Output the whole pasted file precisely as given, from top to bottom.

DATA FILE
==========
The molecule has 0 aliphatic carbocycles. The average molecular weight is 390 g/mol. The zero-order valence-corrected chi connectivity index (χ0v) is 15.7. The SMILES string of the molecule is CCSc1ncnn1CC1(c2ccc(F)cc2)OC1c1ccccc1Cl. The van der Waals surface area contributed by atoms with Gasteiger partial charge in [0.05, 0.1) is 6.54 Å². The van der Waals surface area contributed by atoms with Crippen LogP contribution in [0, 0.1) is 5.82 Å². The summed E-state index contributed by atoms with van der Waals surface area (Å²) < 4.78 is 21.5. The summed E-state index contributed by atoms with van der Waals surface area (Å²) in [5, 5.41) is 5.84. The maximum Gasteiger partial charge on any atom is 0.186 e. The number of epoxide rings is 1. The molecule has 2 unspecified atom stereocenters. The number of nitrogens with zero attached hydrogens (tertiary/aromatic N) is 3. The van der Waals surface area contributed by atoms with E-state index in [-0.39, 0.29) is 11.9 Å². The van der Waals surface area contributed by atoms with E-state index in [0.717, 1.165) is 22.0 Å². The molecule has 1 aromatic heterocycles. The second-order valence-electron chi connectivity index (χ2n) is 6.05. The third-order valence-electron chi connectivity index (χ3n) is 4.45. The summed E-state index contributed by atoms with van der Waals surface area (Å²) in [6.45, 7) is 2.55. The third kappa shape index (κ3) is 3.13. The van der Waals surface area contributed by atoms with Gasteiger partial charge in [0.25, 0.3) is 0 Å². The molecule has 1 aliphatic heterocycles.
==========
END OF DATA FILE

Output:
The molecule has 0 aliphatic carbocycles. The average molecular weight is 390 g/mol. The zero-order valence-corrected chi connectivity index (χ0v) is 15.7. The SMILES string of the molecule is CCSc1ncnn1CC1(c2ccc(F)cc2)OC1c1ccccc1Cl. The van der Waals surface area contributed by atoms with Gasteiger partial charge in [0.05, 0.1) is 6.54 Å². The van der Waals surface area contributed by atoms with Crippen LogP contribution in [0, 0.1) is 5.82 Å². The summed E-state index contributed by atoms with van der Waals surface area (Å²) < 4.78 is 21.5. The summed E-state index contributed by atoms with van der Waals surface area (Å²) in [5, 5.41) is 5.84. The maximum Gasteiger partial charge on any atom is 0.186 e. The number of epoxide rings is 1. The molecule has 2 unspecified atom stereocenters. The number of nitrogens with zero attached hydrogens (tertiary/aromatic N) is 3. The van der Waals surface area contributed by atoms with E-state index in [-0.39, 0.29) is 11.9 Å². The van der Waals surface area contributed by atoms with E-state index in [0.717, 1.165) is 22.0 Å². The molecule has 1 aromatic heterocycles. The second-order valence-electron chi connectivity index (χ2n) is 6.05. The third-order valence-electron chi connectivity index (χ3n) is 4.45. The summed E-state index contributed by atoms with van der Waals surface area (Å²) in [6.45, 7) is 2.55. The third kappa shape index (κ3) is 3.13. The van der Waals surface area contributed by atoms with Gasteiger partial charge in [0.25, 0.3) is 0 Å². The molecule has 1 aliphatic heterocycles.